It’s U of M vs State week. We dive into the game. Including the pregame dust up and trashing the logo.  We also talk traditions in college sports and the pros.

There was also a Lions game. Terry tries to figure out why The Smak still cares about the Lions.

Those topics and much more on the latest Terry Foster Podcast.

Harbaugh places cone of silence around humbled Wolverines

michigan-vs-michigan-state.jpgI’m a bad husband.

I picked out the biggest Michigan Wolverine booster I could find and waited for him to be within listening distance of my wife Abs. Just to let you know,  Abs is a die hard Spartan. She is always nervous during Michigan-Michigan State week for fear that Michigan might beat her team by a ridiculous score of 82-0.

Any way this guy is strolling around Kroger with the biggest, boldest Michigan Wolverines shirt in history. I waited until he was near Abs to ask: “Who is going to win the big game this Saturday?”

In years past the Wolverine would pause for effect, take a stance like they were John Wayne before proclaiming: “We are going to kick some Sparty ass.”

This guy didn’t. My Wolverine friends at the gym didn’t either.

“Well you can tell who I am rooting for,” he said. “I think we should win but you just never know. I am worried.”

He went on to proclaim MSU coach Mark Dantonio to be some kind of magician who spins wins out of thin air. The Wolverine was nervous.

A Michigan writer asked Coach Jim Harbaugh can his team muster up enough energy to face a Spartan team who makes this game their Super Bowl and World Series all rolled into one.”

That is no longer true. The Spartans do not make this a life or death situation any more even though beating Michigan is important to them. They get riled up when Michigan players bombard them with “little brother” talk and other disrespectful terms. Harbaugh, who once guaranteed victory over Ohio State as a player, has put the cone of silence around his players this week and they followed his lead.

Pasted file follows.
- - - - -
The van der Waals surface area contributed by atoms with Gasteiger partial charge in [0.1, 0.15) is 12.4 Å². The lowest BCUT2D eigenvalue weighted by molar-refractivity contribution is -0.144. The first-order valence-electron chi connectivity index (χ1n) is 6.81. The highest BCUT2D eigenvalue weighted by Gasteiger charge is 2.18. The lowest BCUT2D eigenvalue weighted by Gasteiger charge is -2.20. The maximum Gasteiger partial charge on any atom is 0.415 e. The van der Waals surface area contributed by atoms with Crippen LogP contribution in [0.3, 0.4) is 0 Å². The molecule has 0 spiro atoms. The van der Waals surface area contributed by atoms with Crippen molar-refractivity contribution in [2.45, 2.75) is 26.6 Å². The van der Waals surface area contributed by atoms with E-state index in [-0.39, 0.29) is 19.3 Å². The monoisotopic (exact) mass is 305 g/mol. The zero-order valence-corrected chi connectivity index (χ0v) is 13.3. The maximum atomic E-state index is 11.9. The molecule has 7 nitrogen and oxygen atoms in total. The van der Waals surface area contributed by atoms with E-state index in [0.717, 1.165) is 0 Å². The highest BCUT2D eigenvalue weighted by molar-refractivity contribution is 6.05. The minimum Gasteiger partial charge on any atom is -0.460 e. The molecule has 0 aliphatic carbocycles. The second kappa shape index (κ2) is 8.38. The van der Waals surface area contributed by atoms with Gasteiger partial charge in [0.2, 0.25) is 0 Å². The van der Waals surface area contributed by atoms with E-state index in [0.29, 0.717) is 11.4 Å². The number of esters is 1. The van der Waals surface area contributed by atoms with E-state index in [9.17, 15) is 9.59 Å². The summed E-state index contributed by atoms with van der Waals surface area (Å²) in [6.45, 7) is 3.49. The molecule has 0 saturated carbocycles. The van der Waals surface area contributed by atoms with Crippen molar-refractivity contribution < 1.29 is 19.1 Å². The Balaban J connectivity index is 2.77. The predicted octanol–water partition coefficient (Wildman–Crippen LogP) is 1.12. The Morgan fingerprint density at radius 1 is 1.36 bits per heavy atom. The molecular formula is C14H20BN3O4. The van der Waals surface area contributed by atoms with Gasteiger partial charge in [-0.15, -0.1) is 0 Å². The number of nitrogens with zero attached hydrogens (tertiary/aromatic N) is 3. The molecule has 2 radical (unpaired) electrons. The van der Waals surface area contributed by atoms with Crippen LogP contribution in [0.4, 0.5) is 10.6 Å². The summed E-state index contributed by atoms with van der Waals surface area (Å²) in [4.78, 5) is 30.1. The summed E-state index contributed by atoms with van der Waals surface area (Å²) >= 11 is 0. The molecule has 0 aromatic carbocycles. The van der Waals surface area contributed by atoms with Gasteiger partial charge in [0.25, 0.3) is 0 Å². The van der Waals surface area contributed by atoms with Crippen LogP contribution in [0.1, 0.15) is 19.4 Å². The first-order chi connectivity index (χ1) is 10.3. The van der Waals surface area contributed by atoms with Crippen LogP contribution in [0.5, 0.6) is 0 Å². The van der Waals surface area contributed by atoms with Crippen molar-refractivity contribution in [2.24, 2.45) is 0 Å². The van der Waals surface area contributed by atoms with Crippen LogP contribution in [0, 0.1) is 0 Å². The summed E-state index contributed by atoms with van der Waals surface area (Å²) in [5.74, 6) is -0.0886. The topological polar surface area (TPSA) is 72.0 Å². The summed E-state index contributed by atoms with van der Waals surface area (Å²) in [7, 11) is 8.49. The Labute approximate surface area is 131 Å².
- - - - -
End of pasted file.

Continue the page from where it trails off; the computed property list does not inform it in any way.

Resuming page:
Harbaugh has won the week by his players not talking a lot of noise. MSU is already fired up about this game. Why add fuel to the fire?

Do your talking on the field.

And you know the media is dying for a Michigan player to utter the term “little brother.” So is Dantonio.

The Spartans have finally humbled the Wolverines. They’ve won eight of the last 10 meetings, won two Big Ten championships and been to the BCS national championship semi final.

Michigan, who used to rule the state, hasn’t even played in a Big Ten title game.

MSU also wins games it has no business winning. That is why the Michigan program is being more respectful and silent.

I’ve spent years snooping around the Spartan program as a journalist. MSU players would give us the standard “we hate Michigan” sound bites. Calm stuff. Then someone from Michigan would talk about little brother and suddenly State players had razor blades piercing from their eyes with anger.

My advice for Michigan players was to shut up and play the game. It looks like the humbled Wolverines learned their lesson and it is one of the reasons I pick them to win a dreadful, boring game over the Spartans.



TFP s28 Pop Up 2

Welcome back!

Terry is joined by JD “The Smak” and E.Lund

We discuss the passing of the Queen of Soul Aretha Franklin, her memorable National Anthem performances, and the big concert that will be her funeral.

Sleeves get rolled up as we break down the upcoming Lions season. We get a story from E.Lund about a run in with Aretha Franklin. We reflect back on the absurdity that can come from number retirement. Enjoy listening to these topics and many more.


Terry Foster Podcast s28

Welcome back!

Terry is joined by J.D. “The Smak” and E.Lund

We get right into the lost bet dinner at Prime & Proper. Find out who really enjoyed the drinks more than possibly the steaks.